When the County cannot provide the needed leadership in Orange County, it’s time for cities to take the lead.  It has been about a month and a half since we received the stay in place order.  This order didn’t come from our OC Health Officer who seemed to be forced to change her stance.  It came from the state.  I am a strong proponent of local control, but sometimes, we lose that right by our actions, or in the case of Orange County, our inactions.

About a week ago, the Governor shared that California was ready to move towards Stage 2 of the 4 Stage plan to re-open.  This gradual move into Stage 2 includes expanded retail with curbside pickup and associated manufacturing and supply chains.  Opening with modification includes bookstores, clothing stores, florists and sporting goods.  Not included at this time are offices, seated dining at restaurants and shopping malls.   This gradual move comes from accomplishing Stage 1, consisting of six metrics.  However, according to the OC Health Care Agency, of the six key metrics, we are still lacking in PPE inventory, contact tracing capability (only 75 contact tracers of the 465 required) and public health guidance (the County does not have proper policies in place).  So why did our Supervisors think it was fit to allow businesses to open up? And why do they believe that changing the requirements to meet their needs is acceptable?

Irvine has done a tremendous job consistently setting policies ahead of the trend and continues to do so in a bipartisan effort.  Like other cities in OC, we want to move towards Stage 2 for our city and help our businesses and families that have been struggling during this crisis.  However, we need 3 things from our County Supervisors:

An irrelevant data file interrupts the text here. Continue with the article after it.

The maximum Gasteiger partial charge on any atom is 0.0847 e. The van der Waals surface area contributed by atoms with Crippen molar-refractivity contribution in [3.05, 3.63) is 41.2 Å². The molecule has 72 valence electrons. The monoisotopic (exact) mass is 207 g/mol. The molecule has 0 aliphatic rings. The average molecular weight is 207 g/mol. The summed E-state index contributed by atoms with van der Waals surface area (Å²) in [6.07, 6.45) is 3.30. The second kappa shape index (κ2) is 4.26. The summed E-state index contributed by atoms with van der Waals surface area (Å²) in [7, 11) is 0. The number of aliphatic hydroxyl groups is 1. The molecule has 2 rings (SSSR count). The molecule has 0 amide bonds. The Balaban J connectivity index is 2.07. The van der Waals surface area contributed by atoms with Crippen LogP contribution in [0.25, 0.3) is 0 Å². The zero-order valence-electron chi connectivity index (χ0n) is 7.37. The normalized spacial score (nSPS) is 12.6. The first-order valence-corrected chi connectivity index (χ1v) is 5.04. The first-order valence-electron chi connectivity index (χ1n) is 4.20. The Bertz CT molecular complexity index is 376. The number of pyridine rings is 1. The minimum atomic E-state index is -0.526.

1. Follow the Governor’s guidelines. The County should work effectively to achieve the 6 key metrics and provide guidelines that match the state’s recommendations.  We cannot afford to have a second wave of this pandemic hit our county.
  2. Expand testing for everyone who wants a test, regardless of symptoms, not just essential workers. Asymptomatic carriers are a serious concern.  We need the County to work in partnership with cities to approve testing centers in a timely manner so cities can begin the process of providing drive-thru testing for their residents.  At last night’s City Council meeting, my colleagues and I approved a drive-thru testing site at no cost for all our residents.  The cost for providing this necessary testing is coming out of our city funds.  We have taken this step because we are not seeing leadership from our County Supervisors.
  3. Distribute OC’s $554M in CARES Act Funding to cities, as 31 of Orange County’s 34 Mayors have requested. These funds will provide much needed resources for cities to continue providing food delivery to our seniors, public safety measures undertaken in response to COVID-19, and disinfection of public areas and other facilities.  In addition, these funds would help develop robust programs for rental assistance for our residents and grants to our small businesses to reimburse the costs of business interruption caused by required closures.  I have to thank Supervisor Wagner for trying to support distribution of $75 million among the cities towards grants for small businesses, but the motion did not pass because Supervisors Do, Bartlett and Chaffee do not believe the cities should receive any of the funding.

The County is expected to review their revised budget and costs associated with COVID-19 on May 19th.  It will be of value to see how they will justify the hoarding of the $554 million.  The mechanisms of running and maintaining the county and supporting the cities during these trying times are there, it’s the will from our Supervisors that’s missing.  All I ask of our Supervisors is, if you can’t find yourself to do what’s right for the people you serve, at least give us, the cities, the opportunity to do so for our community members.

Farrah N. Khan was elected to the Irvine City Council in 2018 and is also the Chair of the Great Park Board.

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